Sunday, May 24, 2009

The Book of Luke

The Book of Luke
Author: Jenny O'Connell
Publisher: Simon & Schuster/MTV
Release Date: April, 2007

"Nice Girl" Emily Abbott has really gotten handed a raw deal. Half-way through her senior year in high school, her parents decide to move the family from Chicago back to Boston. She's just received a letter from her first choice college, Brown, telling her she's been deferred. And on the morning that the family is scheduled to leave, her first real boyfriend, Sean, breaks up with her. Too add insult to injury, her father announces at the airport that, in fact, he's not moving with the rest of the family but rather staying behind in Chicago, to tie up some loose ends. Code for separation.

But when Emily arrives back at her old school, she finds that not much has changed. Her old best friends, Lucy and Josie, are there to welcome her back into the fold. And come to find out, they've been experiencing their fair share of boy troubles as well. In fact, Josie was just dumped - via e-mail - by hottest guy on campus, Luke Preston.

Fueled by their frustrations, the girls decide to write a guide-book for guys, a how-to-manual describing all the things boys do that drive girls crazy and how they can change for the better. Once this manual is done, the girls plan to put it in the senior class's time capsule so future generations can benefit from their knowledge.

But for some reason, Emily, Josie and Lucy determine that they need to test out their theories on a real live boy. And who better but the jerk Luke Preston? Emily is drafted into becoming Henry Higgins to Luke's Eliza Doolittle. Ostensibly, she will get Luke to fall in love with her, work her magic in changing him into the greatest boyfriend ever, then break up with him in order to add the humiliation cherry to the top of the cake.

As you can predict, this Grand Plan falls apart when Emily finds out that maybe Luke isn't so bad after all. In fact, he's actually kind of wonderful, and before she knows what's happening, Emily feels stuck between what she wants for herself and what she thinks she's supposed to be doing for the sake of her friends and for all girl-kind.
As a heroine, Emily had a great voice. She's easy to relate too, and despite all of the crap she's handed, she doesn't whine excessively. She constantly describes herself as a "nice girl", although other than spewing bits from her mother's etiquette books (her mother is a professional etiquette expert), I didn't find her any nicer or meaner than any other character.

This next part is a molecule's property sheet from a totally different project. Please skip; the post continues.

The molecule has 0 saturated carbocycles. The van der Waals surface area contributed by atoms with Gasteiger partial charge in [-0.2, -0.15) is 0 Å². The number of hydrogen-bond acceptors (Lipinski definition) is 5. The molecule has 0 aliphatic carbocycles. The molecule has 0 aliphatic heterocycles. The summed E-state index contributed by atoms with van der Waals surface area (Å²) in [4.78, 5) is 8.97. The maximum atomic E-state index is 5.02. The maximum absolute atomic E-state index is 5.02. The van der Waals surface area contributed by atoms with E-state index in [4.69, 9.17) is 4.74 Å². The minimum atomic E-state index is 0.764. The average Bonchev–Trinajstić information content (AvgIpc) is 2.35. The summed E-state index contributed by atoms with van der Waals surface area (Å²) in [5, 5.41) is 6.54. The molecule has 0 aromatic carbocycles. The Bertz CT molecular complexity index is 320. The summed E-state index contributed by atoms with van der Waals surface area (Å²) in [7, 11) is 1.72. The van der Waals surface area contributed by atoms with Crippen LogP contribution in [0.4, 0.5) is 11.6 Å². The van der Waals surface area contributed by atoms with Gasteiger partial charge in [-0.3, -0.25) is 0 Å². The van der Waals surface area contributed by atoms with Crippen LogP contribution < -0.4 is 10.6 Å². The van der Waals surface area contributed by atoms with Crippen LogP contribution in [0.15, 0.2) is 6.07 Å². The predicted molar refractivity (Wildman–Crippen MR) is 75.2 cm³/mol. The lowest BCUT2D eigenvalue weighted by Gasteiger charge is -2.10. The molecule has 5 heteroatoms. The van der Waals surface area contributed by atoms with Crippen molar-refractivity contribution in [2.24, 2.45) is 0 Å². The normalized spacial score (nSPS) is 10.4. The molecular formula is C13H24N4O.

My problem with this book is that the premise of the guide book is very flimsy. As it was described, this how-to manual the girls are writing is a list of observations of the things that boys do that drive girls crazy and suggestions to the boys on what not to do. When the threesome determine that the book needs to be "tested", I was thoroughly confused. The guide-book is not a how-to manual for girls, on things they can do to change the boys in their lives. So how was Emily supposed to "test" it on Luke?

Indeed, I never did see Emily testing Luke in any way. In fact, several times he did things she didn't like (standing her up for a dance, not calling her when he said he would), and she ignored her initial urges to call him out for acting like a jerk. Other than a handful of suggestions - like telling him to keep an umbrella in his car for rainy days and not sharing her french fries when he acted as if it were only natural that she would - it seemed Emily did most of the changing when she accepted Luke exactly as he was. In fact, the real test Emily seemed to engage in was to see if she could act in such a way as to get Luke to fall in love with her.

Too, the conflict in the book is based on a very weak base. Emily supposedly feels conflicted because 1) she's falling for Luke when she's supposed to be re-training him and 2) Luke used to date Josie and hurt Josie's feelings. If the focus of Emily's distress would have been on the fact that she'd developed real feelings for her best friend's ex-boyfriend, I would have been satisfied. As it stood, I never understood why, once she realized Luke was actually a pretty nice guy that she genuinely liked, Emily never put the brakes on and told her friends that it wasn't working.

So as the story continued, Emily's increasing conflict became more and more frustrating.

Additionally, in the end, Emily is left holding 100% of the blame when things spiral out of control. Despite the fact that the idea for the guidebook as well as the desire for Emily to be the one to test it out on Luke belonged to all three girls equally, everyone turns to Emily when it comes time to pass out blame and anger.

While this book kept me turning the pages, wondering how it would all work out, I did so with a lot of frustrations. Only Emily as a character kept me from not finishing it. I like her well enough even though I thought much of what she did towards the end of the book veered awfully close to Too Stupid Too Live behaviour. Add in a healthy dose of Big Mis that drives the conflict and I can't say that this was my favorite book ever.

Rating: Struggled to Finish
Status of Series: This is a stand-alone title

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